Many companies go down the road of quality improvement for the wrong reasons. The question is, what is your real motivation when implementing Lean and Lean Six Sigma practices in your organization? What are you really trying to achieve?
What Is Really Going On?
Your organization embarks on a grand adventure of quality improvement. Resources are allocated towards implementation of Lean Six Sigma and plans are put in place. Opportunities are identified for quality improvement. Senior leaders are energetic about the future opportunities and communicate their vision to the organization. After a period of success, the organization is optimistic about the opportunities achieved through their initiatives.
Then things begin to change.
Senior leaders are seeing the opportunities quality improvements being made, but they begin focusing on short term cost savings. Initiatives become an exercise in cost cutting in the organization, forgoing the strategy of long term quality improvement. As the tide starts to change in the organization, employees begin to feel the effects of the change. They see the focus subtly change from improving their process to rooting out every potential cost saving opportunity. Jobs start to be eliminated across the organization, while the demands of productivity are increased. Morale in the organization slips and employees begin to strategically plan their exit. Improvements gained in the early days of quality improvement initiatives quickly start slipping away, and the environment returns to the place it was before. The organization feels strongly they were deceived or tricked in the name of quality improvement and Lean Six Sigma initiatives, to achieve underlying cost cutting objectives. This leaves the workforce bitter and resentful. The bottom line is that the real goal of any organization is to make a profit. That is why they are in business. However, the focus of pure cost cutting typically results in operational failure.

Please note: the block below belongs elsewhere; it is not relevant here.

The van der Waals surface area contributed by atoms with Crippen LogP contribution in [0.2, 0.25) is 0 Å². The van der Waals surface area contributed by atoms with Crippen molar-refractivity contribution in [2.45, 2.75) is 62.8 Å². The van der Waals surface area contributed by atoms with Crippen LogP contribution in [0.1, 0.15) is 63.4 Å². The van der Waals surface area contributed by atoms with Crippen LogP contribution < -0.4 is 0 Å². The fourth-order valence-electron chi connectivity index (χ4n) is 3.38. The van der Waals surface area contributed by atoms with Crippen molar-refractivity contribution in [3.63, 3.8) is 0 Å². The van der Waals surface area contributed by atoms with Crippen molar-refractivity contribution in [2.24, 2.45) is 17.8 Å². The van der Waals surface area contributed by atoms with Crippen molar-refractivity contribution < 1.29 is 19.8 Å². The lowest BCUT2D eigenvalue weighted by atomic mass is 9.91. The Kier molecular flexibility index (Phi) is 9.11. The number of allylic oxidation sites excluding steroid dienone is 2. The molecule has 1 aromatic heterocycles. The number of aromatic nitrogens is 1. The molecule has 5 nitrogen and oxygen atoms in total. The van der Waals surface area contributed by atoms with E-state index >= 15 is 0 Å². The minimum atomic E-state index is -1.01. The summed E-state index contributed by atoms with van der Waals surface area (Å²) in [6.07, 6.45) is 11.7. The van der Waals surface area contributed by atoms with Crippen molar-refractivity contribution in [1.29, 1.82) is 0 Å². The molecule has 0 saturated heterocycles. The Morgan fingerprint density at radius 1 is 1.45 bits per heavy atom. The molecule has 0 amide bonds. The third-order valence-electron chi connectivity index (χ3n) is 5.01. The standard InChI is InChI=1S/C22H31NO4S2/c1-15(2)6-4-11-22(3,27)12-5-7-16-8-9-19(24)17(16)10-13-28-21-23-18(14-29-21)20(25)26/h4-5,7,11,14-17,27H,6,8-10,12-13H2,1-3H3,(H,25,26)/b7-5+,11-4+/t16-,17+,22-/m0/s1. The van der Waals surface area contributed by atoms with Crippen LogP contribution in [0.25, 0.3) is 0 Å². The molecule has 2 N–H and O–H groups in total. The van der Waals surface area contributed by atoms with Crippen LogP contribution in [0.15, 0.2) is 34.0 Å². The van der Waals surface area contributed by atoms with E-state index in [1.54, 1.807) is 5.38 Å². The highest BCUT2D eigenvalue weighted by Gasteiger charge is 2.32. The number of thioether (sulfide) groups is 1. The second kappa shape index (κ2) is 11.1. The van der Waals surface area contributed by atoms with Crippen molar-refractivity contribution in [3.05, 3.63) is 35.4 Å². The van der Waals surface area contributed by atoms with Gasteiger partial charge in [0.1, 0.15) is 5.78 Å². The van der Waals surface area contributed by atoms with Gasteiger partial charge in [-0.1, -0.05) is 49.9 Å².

Quality Improvement Creates Success
When starting down the journey of quality improvement, it is crucial that an organization clearly understand why they are starting the endeavor. The goals and motivations must be clear! Organizations must be steadfast and decimated to the goals of quality improvement. Leadership must be committed to processes that are long term in nature and focused. That is not to say that cost savings cannot be achieved along the way, but those savings will come organically with the dedicated practice of Lean Six Sigma initiatives, with a committed focus on customer satisfaction as the driver. Yielding to the temptation of short term cost cutting opportunities must be ignored. Quality is a process built over time through focused attention to detail and steadfast commitment to the long term health of the organization.